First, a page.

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BioMed Research International
Volume 2014 (2014), Article ID 504808, 7 pages
http://dx.doi.org/10.1155/2014/504808
Review Article

Roles of Renal Proximal Tubule Transport in Acid/Base Balance and Blood Pressure Regulation

Department of Internal Medicine, Faculty of Medicine, The University of Tokyo, 7-3-1 Hongo, Bunkyo-ku, Tokyo 113-0033, Japan

Received 5 May 2014; Accepted 16 May 2014; Published 28 May 2014

Academic Editor: Yoshinori Marunaka

Copyright © 2014 Motonobu Nakamura et al. This is an open access article distributed under the Creative Commons Attribution License, which permits unrestricted use, distribution, and reproduction in any medium, provided the original work is properly cited.

Abstract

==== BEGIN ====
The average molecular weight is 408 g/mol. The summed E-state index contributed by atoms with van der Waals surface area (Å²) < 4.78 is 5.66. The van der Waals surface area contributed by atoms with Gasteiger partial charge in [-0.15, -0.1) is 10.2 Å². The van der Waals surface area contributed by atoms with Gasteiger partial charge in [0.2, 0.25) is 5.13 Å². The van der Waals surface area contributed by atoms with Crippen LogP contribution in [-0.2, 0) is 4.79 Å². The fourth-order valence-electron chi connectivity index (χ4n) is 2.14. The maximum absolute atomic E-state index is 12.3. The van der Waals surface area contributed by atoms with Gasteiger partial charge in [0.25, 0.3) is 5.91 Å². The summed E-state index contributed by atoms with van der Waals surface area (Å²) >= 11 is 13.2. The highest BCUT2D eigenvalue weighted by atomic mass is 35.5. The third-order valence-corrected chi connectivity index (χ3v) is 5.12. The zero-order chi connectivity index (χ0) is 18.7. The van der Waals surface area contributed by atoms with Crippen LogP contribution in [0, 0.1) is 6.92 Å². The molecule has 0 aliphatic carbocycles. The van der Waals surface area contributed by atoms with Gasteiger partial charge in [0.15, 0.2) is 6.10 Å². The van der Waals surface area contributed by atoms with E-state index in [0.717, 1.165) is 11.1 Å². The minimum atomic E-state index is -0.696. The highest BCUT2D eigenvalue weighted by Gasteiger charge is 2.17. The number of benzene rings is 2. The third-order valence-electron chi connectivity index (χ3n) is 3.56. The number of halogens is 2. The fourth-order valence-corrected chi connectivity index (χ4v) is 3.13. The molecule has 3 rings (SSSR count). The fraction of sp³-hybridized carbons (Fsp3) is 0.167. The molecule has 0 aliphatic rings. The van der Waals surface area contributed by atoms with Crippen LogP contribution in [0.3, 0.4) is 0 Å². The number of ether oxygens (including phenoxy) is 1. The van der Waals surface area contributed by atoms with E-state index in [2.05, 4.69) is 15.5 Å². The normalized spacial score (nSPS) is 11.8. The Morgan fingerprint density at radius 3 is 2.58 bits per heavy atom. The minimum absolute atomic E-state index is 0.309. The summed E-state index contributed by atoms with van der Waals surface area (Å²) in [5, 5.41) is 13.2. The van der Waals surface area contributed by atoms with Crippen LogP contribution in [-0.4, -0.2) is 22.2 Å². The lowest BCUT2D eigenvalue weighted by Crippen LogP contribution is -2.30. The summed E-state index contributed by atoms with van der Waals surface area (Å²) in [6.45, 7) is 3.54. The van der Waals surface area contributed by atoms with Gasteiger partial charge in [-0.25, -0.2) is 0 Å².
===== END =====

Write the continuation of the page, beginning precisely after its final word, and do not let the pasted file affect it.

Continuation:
Sodium-coupled bicarbonate absorption from renal proximal tubules (PTs) plays a pivotal role in the maintenance of systemic acid/base balance. Indeed, mutations in the Na+-HC cotransporter NBCe1, which mediates a majority of bicarbonate exit from PTs, cause severe proximal renal tubular acidosis associated with ocular and other extrarenal abnormalities. Sodium transport in PTs also plays an important role in the regulation of blood pressure. For example, PT transport stimulation by insulin may be involved in the pathogenesis of hypertension associated with insulin resistance. Type 1 angiotensin (Ang) II receptors in PT are critical for blood pressure homeostasis. Paradoxically, the effects of Ang II on PT transport are known to be biphasic. Unlike in other species, however, Ang II is recently shown to dose-dependently stimulate human PT transport via nitric oxide/cGMP/ERK pathway, which may represent a novel therapeutic target in human hypertension. In this paper, we will review the physiological and pathophysiological roles of PT transport.